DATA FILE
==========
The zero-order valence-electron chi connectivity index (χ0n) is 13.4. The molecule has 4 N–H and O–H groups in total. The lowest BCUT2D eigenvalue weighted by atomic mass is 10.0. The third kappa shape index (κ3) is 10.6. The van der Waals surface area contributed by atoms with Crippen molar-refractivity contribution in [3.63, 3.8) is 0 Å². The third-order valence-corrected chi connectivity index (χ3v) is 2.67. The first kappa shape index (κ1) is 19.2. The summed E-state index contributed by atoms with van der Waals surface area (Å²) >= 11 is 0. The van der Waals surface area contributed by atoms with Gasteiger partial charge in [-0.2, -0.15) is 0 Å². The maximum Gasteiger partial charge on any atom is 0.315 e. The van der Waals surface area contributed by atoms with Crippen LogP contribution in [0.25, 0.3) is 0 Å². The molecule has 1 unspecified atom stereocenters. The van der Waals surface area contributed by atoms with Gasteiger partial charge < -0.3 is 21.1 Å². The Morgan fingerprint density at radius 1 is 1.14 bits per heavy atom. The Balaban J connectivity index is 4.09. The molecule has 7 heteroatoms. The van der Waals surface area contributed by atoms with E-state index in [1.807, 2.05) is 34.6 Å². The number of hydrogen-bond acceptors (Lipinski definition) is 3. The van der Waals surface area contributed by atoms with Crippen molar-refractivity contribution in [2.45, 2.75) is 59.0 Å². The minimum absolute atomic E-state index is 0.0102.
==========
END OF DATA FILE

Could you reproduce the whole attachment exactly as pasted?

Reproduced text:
The zero-order valence-electron chi connectivity index (χ0n) is 13.4. The molecule has 4 N–H and O–H groups in total. The lowest BCUT2D eigenvalue weighted by atomic mass is 10.0. The third kappa shape index (κ3) is 10.6. The van der Waals surface area contributed by atoms with Crippen molar-refractivity contribution in [3.63, 3.8) is 0 Å². The third-order valence-corrected chi connectivity index (χ3v) is 2.67. The first kappa shape index (κ1) is 19.2. The summed E-state index contributed by atoms with van der Waals surface area (Å²) >= 11 is 0. The van der Waals surface area contributed by atoms with Gasteiger partial charge in [-0.2, -0.15) is 0 Å². The maximum Gasteiger partial charge on any atom is 0.315 e. The van der Waals surface area contributed by atoms with Crippen LogP contribution in [0.25, 0.3) is 0 Å². The molecule has 1 unspecified atom stereocenters. The van der Waals surface area contributed by atoms with Gasteiger partial charge < -0.3 is 21.1 Å². The Morgan fingerprint density at radius 1 is 1.14 bits per heavy atom. The Balaban J connectivity index is 4.09. The molecule has 7 heteroatoms. The van der Waals surface area contributed by atoms with E-state index in [1.807, 2.05) is 34.6 Å². The number of hydrogen-bond acceptors (Lipinski definition) is 3. The van der Waals surface area contributed by atoms with Crippen molar-refractivity contribution in [2.45, 2.75) is 59.0 Å². The minimum absolute atomic E-state index is 0.0102.